Team captain Devin Bush Jr. says that, while the in-play intent is to win each individual battle with malice, the post-play antics are all in good fun, and a product of a team that’s finding its groove as it goes along.

“Just the confidence and the swagger we got this year,” Bush said. “We’ve just got a bunch of guys that want to go out there and win and have fun doing it. I think those are just reputation, just having fun and enjoying the time we have together.”

So long, Wolverines of old. Given the ever-changing landscape in college football, and Michigan’s seeming reluctance to embrace its talents over the course of the past decade-plus, it’s a welcome change to see a team know its capability, and let other teams know that they can’t hang.

But this team’s ability didn’t develop overnight. That identity was forged through several years’ worth of heartbreak. From troubles with snaps, to quarterbacks being short, to watching a mediocre SEC team mount what seemed to be an insurmountable comeback on a chilly Florida day.

When Michigan went down to South Bend and came up short to begin the 2018 season, it seemed all but certain that the past would repeat itself. But this team knew it was better than that, and now that it’s proving as much, they’re letting it all hang out, for all the world to see.

Even the season’s 23.1 point differential doesn’t tell the whole story of this team’s domination. Michigan has taken what other teams do well and says, “Thanks, but not today.”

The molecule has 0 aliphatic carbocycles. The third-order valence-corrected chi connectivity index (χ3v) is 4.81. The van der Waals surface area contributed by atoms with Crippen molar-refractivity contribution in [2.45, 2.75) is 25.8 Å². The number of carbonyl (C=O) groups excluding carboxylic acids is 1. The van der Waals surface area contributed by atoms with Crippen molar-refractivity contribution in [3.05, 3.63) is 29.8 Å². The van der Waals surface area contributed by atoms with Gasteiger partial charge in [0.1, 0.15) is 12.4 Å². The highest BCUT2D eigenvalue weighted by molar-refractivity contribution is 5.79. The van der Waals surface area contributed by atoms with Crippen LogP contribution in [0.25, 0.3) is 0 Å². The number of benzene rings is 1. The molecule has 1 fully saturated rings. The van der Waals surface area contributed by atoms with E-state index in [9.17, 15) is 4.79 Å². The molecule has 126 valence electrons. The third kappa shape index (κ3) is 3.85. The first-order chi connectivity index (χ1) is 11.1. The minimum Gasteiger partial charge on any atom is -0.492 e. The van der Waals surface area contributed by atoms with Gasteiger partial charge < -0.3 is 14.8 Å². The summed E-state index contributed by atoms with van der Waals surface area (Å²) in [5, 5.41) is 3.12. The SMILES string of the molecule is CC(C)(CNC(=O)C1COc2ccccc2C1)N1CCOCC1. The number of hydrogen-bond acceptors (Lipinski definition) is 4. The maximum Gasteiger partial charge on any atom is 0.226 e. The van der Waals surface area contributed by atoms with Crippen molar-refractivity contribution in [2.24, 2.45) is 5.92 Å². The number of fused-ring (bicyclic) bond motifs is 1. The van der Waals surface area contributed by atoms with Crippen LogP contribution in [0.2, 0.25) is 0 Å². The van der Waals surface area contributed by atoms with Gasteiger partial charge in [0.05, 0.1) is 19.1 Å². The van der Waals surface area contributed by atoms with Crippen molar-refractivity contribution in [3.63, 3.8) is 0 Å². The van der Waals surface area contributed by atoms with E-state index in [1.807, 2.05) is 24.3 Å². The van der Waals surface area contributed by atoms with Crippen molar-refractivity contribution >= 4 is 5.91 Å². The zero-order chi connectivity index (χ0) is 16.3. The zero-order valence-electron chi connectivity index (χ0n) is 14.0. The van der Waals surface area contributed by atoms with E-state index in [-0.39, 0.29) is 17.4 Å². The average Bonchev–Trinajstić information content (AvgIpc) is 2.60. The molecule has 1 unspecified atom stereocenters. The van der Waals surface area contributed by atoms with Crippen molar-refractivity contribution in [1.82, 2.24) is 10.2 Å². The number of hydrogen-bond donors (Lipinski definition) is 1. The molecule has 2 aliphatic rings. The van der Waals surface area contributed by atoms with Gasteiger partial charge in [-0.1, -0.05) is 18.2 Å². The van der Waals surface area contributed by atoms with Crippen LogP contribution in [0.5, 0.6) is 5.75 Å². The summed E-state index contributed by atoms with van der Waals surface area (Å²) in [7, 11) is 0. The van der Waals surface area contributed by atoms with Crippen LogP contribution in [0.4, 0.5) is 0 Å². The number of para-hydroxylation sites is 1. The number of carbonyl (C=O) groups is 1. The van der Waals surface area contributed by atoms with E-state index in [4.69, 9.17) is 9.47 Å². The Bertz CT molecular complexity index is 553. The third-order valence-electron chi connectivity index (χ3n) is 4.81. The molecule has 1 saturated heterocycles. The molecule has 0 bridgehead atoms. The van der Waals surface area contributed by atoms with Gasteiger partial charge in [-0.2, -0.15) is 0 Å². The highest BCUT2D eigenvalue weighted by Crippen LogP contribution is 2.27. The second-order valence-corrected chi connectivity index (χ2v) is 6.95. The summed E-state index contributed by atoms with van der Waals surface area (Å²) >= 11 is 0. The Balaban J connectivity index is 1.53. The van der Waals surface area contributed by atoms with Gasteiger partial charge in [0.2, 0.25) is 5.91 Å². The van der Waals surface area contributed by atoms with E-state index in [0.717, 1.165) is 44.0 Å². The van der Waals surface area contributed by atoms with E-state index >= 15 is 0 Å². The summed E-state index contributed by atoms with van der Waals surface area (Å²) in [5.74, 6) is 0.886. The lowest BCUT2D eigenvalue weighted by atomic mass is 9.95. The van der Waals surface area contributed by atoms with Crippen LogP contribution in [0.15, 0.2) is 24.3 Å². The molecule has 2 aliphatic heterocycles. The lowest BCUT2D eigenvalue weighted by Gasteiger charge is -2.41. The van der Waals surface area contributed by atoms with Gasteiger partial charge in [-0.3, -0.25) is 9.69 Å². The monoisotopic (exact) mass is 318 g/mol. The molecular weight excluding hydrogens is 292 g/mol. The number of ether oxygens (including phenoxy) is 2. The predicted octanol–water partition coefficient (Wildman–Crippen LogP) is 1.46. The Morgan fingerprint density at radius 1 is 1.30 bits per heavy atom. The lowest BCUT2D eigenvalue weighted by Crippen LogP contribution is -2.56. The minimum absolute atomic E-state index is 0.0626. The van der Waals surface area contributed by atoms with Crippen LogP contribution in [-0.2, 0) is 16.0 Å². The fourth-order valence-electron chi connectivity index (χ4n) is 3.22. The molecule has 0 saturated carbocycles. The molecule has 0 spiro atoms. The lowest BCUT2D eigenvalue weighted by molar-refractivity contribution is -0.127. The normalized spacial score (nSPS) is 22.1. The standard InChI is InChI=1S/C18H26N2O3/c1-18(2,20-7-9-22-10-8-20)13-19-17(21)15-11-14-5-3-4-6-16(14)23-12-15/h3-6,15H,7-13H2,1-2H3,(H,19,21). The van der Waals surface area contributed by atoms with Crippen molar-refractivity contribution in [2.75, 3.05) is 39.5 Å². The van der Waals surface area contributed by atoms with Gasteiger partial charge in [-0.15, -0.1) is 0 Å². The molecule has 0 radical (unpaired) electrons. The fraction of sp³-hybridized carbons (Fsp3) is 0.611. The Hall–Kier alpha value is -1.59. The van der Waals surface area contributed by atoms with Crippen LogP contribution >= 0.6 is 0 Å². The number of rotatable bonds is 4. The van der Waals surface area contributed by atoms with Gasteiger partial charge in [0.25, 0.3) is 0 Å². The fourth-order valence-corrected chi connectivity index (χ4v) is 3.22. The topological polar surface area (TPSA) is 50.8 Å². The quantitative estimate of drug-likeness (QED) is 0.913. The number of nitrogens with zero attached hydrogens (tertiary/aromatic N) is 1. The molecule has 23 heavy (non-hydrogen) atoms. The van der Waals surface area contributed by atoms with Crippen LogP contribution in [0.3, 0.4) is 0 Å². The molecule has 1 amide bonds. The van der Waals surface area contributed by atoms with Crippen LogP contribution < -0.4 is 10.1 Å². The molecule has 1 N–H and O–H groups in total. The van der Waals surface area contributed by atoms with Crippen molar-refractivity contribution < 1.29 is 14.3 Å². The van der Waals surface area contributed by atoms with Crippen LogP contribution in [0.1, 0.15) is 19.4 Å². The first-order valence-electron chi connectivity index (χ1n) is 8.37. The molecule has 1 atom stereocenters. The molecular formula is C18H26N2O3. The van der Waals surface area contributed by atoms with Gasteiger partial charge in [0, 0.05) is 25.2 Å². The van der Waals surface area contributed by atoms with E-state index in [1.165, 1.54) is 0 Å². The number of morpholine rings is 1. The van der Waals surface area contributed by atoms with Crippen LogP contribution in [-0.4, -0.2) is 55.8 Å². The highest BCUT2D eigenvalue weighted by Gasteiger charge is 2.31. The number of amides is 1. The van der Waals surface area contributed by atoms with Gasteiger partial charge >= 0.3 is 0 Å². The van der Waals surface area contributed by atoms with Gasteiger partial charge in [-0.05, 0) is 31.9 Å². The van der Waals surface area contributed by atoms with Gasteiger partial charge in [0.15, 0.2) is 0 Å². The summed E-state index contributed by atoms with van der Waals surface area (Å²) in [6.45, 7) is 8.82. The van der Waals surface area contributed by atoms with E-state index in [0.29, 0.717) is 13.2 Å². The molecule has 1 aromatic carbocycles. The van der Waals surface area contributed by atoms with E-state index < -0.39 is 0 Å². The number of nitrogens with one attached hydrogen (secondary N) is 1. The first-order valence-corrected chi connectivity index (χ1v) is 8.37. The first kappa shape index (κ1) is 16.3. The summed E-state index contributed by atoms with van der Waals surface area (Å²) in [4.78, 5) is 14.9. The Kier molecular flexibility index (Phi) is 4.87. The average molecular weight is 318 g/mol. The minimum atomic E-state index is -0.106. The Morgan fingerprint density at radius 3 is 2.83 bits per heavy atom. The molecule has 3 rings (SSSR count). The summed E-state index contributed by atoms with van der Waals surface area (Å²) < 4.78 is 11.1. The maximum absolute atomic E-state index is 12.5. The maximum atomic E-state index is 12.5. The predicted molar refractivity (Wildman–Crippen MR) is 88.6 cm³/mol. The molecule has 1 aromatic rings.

Nebraska came into its contest in Ann Arbor with a top-rated rush defense. Michigan ran the ball for 285 yards (second-most of the season). Maryland, the same, but with pass defense; Michigan got its season high passing in Week Six. Michigan State still has the nation’s best run defense, by a country mile, and the Wolverines put up 183 yards.

And then, just when you thought the bleeding was relegated to the play on the field, you find instances like Peoples-Jones in the end zone, posed as the Paul Bunyan Trophy.

It’s a product not just of exorcising the demons, but of players that are passionate about their abilities to make plays and proving to the world that Michigan is back where it should be — among college football’s elite.

“It just developed over time,” sophomore center Cesar Ruiz said. “We’re out having great games, playing really well offensively and defensively. We’re playing really good as a team. And you know, when that confidence builds up, everything’s clicking, you see that swagger come out of people. It’s just a natural thing.”

“I think that we’re really confident as a team,” VIPER Jordan Glasgow said. “We’re still a pretty young team – not necessarily young, but we’re really energetic and we’re very passionate. And that obviously shows in how we celebrate our plays and our wins and our triumphs as a defense, as an offense and as a team.”

Devin Bush Jr. was just three years old the last time that his hometown Miami Hurricanes (not that he was a fan, given that his dad played for rival Florida State) won a national championship. But, he sees a similar team between that one and this Michigan team.

They’re going to do what they want on the football field, and then they’re going to let you know about it.

The Miami connection notwithstanding, it’s a mentality change in Ann Arbor, and it starts with the leaders — captains like Bush and running back Karan Higdon — and elder statesmen, like Winovich and Josh Metellus, according to Jordan Glasgow.

“There are a lot of passionate players on our team,” Glasgow said. “Speaking of the defense: Devin Bush, Chase Winovich, Josh Metellus – the people that you see on the field showing that passion after every play. When they make a play, those are the people who are in practice or are in meetings that kind of push our team forward, our tremendous driving force.”

So does this team have that same kind of swagger as the Miami teams of old? Bush thinks so, and he’s not ashamed to let the world know.

“Most definitely,” Bush said. “When we’re winning, we’re having fun winning, we know we’re dominating our opponent. You’re gonna do whatever you want because we’re feeling ourselves. We wan’t y’all to know that.”